2. Work is nothing but a means to an end — I always viewed work as something that people do until they are physically unable to work any longer.
Of course, how could you blame me?
Sadly, that’s what work has turned out to be for so many in this country. Buy a big house, drive an inefficient gas-guzzling car, watch a huge LCD television while texting back and forth with your buddy on your unlimited data plan using your $600 designer phone — and then lament the fact that there just isn’t enough money for X, or that I wish I had enough time to do Y.
In reality, what I was being prepared for in college was a long career of work, and I was ready to accept that fate just like the majority of our population.
I turned off my brain to something better, instead of relying on my understanding of “normalcy” to get me through life. To hell with normalcy.
We don’t HAVE to follow the path that so many others follow.
And if you want to switch paths, college is the time to do it. You’re prepared to face the next stage of your life. Brimming with enthusiasm, you march forth down whatever path you feel is right for your life.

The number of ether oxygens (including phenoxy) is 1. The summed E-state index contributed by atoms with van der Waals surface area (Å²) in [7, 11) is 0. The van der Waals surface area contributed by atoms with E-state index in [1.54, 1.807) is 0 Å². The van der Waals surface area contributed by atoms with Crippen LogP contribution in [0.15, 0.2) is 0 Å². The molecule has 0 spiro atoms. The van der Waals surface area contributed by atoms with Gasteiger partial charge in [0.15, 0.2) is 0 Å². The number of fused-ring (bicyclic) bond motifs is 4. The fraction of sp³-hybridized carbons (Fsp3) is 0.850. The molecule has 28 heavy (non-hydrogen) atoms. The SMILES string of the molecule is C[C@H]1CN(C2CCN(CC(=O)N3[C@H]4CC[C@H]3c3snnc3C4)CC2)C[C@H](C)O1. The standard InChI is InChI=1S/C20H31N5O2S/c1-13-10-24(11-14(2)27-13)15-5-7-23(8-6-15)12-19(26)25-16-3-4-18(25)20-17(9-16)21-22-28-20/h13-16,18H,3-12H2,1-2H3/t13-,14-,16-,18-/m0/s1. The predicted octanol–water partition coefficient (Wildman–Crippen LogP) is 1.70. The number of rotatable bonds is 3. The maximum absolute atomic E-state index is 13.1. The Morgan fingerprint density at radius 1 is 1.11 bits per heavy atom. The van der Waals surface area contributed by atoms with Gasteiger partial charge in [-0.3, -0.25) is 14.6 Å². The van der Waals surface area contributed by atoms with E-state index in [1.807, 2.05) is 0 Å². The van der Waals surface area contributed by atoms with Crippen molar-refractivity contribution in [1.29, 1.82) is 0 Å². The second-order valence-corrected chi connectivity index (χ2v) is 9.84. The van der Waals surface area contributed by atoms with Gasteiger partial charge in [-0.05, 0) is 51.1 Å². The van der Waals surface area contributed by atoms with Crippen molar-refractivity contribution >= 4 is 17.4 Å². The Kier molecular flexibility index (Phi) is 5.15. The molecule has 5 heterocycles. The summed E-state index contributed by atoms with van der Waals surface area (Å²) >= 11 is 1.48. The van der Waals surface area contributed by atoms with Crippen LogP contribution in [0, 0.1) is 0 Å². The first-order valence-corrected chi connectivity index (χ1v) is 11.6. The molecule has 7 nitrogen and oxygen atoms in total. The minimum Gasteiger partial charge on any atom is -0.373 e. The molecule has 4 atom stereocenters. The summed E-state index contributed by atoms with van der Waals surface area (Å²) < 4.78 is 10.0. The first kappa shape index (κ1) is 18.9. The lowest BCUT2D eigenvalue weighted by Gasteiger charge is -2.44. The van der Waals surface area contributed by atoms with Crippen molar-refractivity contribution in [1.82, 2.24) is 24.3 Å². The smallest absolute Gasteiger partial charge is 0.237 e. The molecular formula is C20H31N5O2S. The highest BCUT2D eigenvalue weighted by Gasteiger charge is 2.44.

Unfortunately, the further down the path you get, the tougher it is to change course.
3. Good things come to those who wait — Often said, rarely embraced.
But, I wish that I did in my earlier life. Instead of plowing my way down a course of action, what I should have done was take things much more slow, focus on what truly makes me happy, and re-arrange my life so the things that I do, and the money that I spend, is in direct support of what I know in my heart to be right.
The truth is I was much more concerned with getting things done fast than done right (just ask my 6th-grade teacher, Mrs. Messer).
The ability to reflect on life and take the time to learn from your mistakes and recognize the things that cause your successes is critical to making more thoughtful decisions throughout your life. Use your head. All the time.